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Dec 11, 2014 6:01 PM

Man pleads guilty to threatening Newtown residents

The Associated Press

HARTFORD, Conn. (AP) A Venezuelan man pleaded guilty Thursday to making threatening phone calls to Newtown residents in the days following the 2012 school shooting, a crime that Connecticut's top federal prosecutor said "compounded the collective suffering" of the town.

The defendant, Wilfrido Cardenas Hoffman, 31, of El Hatillo, Venezuela, has been detained since he was arrested in June at Miami International Airport while traveling to Mexico from Venezuela. He told the judge at the hearing that he has been taking anti-psychotic medication since September.

After watching news coverage of the massacre at home in Venezuela, prosecutors said, Cardenas looked up Newtown phone numbers on the Internet and attempted more than 90 calls. A prosecutor, Krishna Patel, said victims were prepared to testify that they felt they were in real danger and that Newtown police and the FBI were dispatched to their homes.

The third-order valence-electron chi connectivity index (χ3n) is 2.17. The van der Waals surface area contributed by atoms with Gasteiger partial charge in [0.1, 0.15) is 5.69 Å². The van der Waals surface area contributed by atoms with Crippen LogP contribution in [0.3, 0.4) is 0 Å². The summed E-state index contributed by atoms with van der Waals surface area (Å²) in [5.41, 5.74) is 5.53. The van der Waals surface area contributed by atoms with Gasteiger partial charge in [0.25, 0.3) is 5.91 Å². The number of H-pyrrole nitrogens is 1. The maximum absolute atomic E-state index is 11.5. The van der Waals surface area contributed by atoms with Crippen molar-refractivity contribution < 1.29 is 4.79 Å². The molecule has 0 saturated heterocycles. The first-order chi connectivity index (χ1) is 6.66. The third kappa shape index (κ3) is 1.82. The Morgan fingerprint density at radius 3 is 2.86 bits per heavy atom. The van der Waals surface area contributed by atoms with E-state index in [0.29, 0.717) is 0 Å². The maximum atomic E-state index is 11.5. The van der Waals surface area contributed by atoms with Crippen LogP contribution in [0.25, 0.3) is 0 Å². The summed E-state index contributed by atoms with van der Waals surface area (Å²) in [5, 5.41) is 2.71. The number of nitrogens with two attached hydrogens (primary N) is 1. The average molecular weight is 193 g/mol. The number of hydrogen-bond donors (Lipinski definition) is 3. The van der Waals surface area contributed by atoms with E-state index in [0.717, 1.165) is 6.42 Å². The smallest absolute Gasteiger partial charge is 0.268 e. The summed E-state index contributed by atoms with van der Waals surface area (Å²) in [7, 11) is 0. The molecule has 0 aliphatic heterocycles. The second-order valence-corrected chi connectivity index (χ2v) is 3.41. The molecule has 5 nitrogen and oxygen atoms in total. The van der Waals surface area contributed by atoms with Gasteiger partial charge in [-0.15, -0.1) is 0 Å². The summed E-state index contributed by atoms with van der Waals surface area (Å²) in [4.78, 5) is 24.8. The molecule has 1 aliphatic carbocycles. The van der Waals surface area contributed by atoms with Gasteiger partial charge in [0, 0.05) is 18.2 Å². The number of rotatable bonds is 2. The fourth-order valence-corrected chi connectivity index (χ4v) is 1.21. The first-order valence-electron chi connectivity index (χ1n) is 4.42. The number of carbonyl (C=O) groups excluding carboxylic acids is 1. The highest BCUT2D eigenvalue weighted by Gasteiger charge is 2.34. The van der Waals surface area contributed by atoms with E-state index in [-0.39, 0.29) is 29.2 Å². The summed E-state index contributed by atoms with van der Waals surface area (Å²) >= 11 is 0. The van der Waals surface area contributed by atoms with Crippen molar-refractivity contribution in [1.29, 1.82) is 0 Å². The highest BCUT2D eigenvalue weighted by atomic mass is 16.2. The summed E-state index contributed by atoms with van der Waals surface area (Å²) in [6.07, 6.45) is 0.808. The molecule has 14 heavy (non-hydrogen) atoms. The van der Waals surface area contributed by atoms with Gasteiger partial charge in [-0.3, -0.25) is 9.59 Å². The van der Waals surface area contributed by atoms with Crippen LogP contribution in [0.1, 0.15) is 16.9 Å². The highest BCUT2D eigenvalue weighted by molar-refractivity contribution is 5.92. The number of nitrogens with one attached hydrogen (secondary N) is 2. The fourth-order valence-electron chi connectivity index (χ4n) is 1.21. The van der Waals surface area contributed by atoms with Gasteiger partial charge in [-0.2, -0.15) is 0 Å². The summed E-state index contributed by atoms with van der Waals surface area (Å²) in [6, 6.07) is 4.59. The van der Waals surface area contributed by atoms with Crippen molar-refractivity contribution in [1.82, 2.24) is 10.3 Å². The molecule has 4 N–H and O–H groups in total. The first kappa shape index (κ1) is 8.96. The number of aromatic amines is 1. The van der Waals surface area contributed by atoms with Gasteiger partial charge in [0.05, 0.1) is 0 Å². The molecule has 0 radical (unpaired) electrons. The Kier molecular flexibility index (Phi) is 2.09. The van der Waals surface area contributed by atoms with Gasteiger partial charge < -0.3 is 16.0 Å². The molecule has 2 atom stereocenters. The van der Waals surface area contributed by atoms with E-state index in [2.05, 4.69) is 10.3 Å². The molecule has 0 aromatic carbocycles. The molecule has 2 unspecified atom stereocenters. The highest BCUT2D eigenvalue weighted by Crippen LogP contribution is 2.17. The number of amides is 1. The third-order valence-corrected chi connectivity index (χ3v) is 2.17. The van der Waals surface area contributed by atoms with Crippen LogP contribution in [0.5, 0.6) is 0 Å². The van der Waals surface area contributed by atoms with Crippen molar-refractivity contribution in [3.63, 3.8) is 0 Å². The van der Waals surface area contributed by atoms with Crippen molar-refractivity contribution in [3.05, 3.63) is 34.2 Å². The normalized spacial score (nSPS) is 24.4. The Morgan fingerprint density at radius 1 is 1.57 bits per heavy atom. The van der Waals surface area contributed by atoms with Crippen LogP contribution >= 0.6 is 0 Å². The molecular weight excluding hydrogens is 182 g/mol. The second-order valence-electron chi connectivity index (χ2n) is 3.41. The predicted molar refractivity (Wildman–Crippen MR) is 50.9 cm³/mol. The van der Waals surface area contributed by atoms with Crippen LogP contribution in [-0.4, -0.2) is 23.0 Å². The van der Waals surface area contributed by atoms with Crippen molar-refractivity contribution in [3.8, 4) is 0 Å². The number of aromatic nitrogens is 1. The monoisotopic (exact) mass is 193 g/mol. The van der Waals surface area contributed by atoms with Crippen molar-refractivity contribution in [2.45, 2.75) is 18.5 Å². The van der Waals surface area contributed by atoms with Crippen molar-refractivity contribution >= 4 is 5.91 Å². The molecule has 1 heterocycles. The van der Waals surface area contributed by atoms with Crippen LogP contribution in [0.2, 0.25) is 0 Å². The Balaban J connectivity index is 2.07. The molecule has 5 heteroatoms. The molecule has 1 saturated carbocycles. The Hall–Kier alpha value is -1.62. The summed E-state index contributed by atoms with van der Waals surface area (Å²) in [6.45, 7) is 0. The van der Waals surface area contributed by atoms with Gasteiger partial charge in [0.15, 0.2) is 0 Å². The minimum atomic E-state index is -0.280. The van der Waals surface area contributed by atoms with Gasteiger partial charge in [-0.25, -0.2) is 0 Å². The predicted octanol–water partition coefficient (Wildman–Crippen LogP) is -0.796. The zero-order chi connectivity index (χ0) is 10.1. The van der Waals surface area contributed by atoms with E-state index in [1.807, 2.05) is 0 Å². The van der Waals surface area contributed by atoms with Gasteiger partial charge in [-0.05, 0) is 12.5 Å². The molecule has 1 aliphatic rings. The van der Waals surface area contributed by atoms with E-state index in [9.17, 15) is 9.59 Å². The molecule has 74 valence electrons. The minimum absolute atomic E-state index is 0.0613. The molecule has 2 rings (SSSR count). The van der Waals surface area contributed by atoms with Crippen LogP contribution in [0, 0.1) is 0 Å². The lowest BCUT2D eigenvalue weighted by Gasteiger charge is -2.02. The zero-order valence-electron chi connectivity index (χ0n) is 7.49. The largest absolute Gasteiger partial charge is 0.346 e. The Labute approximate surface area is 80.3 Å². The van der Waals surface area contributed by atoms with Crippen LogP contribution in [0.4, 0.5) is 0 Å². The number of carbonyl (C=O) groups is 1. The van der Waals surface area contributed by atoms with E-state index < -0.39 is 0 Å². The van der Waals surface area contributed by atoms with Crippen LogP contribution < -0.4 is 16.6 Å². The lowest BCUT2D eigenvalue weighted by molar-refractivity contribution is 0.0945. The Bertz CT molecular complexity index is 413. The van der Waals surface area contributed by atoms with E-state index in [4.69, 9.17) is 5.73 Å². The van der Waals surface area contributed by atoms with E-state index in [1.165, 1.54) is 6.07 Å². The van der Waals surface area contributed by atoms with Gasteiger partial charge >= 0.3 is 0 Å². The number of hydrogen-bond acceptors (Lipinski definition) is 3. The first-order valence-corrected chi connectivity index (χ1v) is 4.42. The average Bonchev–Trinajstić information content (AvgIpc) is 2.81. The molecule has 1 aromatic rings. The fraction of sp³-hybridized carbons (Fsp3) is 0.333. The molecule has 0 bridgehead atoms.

At a sentencing hearing scheduled for Feb. 12, Cardenas will ask for a sentence of time served.

Although the sentencing guidelines call for a range of 33 to 41 months in prison, prosecutors said that in light of the defendant's psychiatric diagnoses and a plan for him to receive treatment in Venezuela, they will not take a position on what his sentence should be.

On Dec. 14, 2012, Adam Lanza fatally shot his mother and gunned down 20 children and six educators at Sandy Hook Elementary School before killing himself.

Authorities said that in a few calls, Cardenas claimed to be the shooter and threatened to kill the person he called.

"This is Adam Lanza. I'm gonna (expletive) kill you. You're dead. You're dead. You hear me? You're dead," the caller said, according to authorities.

Deirdre Daly, the U.S. attorney for Connecticut, said the conduct of Cardenas was reprehensible.

"These threatening calls, just two days after the tragedy, compounded the collective suffering of all of the citizens of Newtown and needlessly stressed law enforcement resources at a critical time," she said.


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